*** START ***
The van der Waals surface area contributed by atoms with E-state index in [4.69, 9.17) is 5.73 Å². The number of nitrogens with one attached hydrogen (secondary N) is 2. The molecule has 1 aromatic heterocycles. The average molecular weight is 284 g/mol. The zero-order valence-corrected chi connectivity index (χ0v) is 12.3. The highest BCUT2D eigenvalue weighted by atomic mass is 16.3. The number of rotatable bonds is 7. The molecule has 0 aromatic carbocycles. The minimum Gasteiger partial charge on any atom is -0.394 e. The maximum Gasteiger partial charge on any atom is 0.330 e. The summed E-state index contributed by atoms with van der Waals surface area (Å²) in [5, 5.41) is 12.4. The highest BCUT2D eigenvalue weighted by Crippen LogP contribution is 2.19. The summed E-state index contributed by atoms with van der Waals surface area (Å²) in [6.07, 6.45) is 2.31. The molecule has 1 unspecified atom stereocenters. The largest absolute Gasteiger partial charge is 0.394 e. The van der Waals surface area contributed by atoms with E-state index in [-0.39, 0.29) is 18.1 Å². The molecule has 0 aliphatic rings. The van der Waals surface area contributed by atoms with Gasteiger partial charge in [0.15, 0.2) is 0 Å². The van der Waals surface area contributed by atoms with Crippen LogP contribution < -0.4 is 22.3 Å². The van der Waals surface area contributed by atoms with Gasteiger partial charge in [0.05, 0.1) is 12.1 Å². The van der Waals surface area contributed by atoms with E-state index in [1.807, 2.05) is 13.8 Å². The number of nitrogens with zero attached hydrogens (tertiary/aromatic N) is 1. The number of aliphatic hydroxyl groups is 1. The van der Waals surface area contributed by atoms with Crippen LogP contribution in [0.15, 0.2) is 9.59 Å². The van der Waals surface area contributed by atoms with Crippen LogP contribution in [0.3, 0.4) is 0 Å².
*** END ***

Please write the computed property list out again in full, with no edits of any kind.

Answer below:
The van der Waals surface area contributed by atoms with E-state index in [4.69, 9.17) is 5.73 Å². The number of nitrogens with one attached hydrogen (secondary N) is 2. The molecule has 1 aromatic heterocycles. The average molecular weight is 284 g/mol. The zero-order valence-corrected chi connectivity index (χ0v) is 12.3. The highest BCUT2D eigenvalue weighted by atomic mass is 16.3. The number of rotatable bonds is 7. The molecule has 0 aromatic carbocycles. The minimum Gasteiger partial charge on any atom is -0.394 e. The maximum Gasteiger partial charge on any atom is 0.330 e. The summed E-state index contributed by atoms with van der Waals surface area (Å²) in [5, 5.41) is 12.4. The highest BCUT2D eigenvalue weighted by Crippen LogP contribution is 2.19. The summed E-state index contributed by atoms with van der Waals surface area (Å²) in [6.07, 6.45) is 2.31. The molecule has 1 unspecified atom stereocenters. The largest absolute Gasteiger partial charge is 0.394 e. The van der Waals surface area contributed by atoms with E-state index in [-0.39, 0.29) is 18.1 Å². The molecule has 0 aliphatic rings. The van der Waals surface area contributed by atoms with Gasteiger partial charge in [0.15, 0.2) is 0 Å². The van der Waals surface area contributed by atoms with Crippen LogP contribution < -0.4 is 22.3 Å². The van der Waals surface area contributed by atoms with Gasteiger partial charge in [0.05, 0.1) is 12.1 Å². The van der Waals surface area contributed by atoms with E-state index in [1.807, 2.05) is 13.8 Å². The number of nitrogens with zero attached hydrogens (tertiary/aromatic N) is 1. The number of aliphatic hydroxyl groups is 1. The van der Waals surface area contributed by atoms with Crippen LogP contribution in [0.15, 0.2) is 9.59 Å². The van der Waals surface area contributed by atoms with Crippen LogP contribution in [0.3, 0.4) is 0 Å².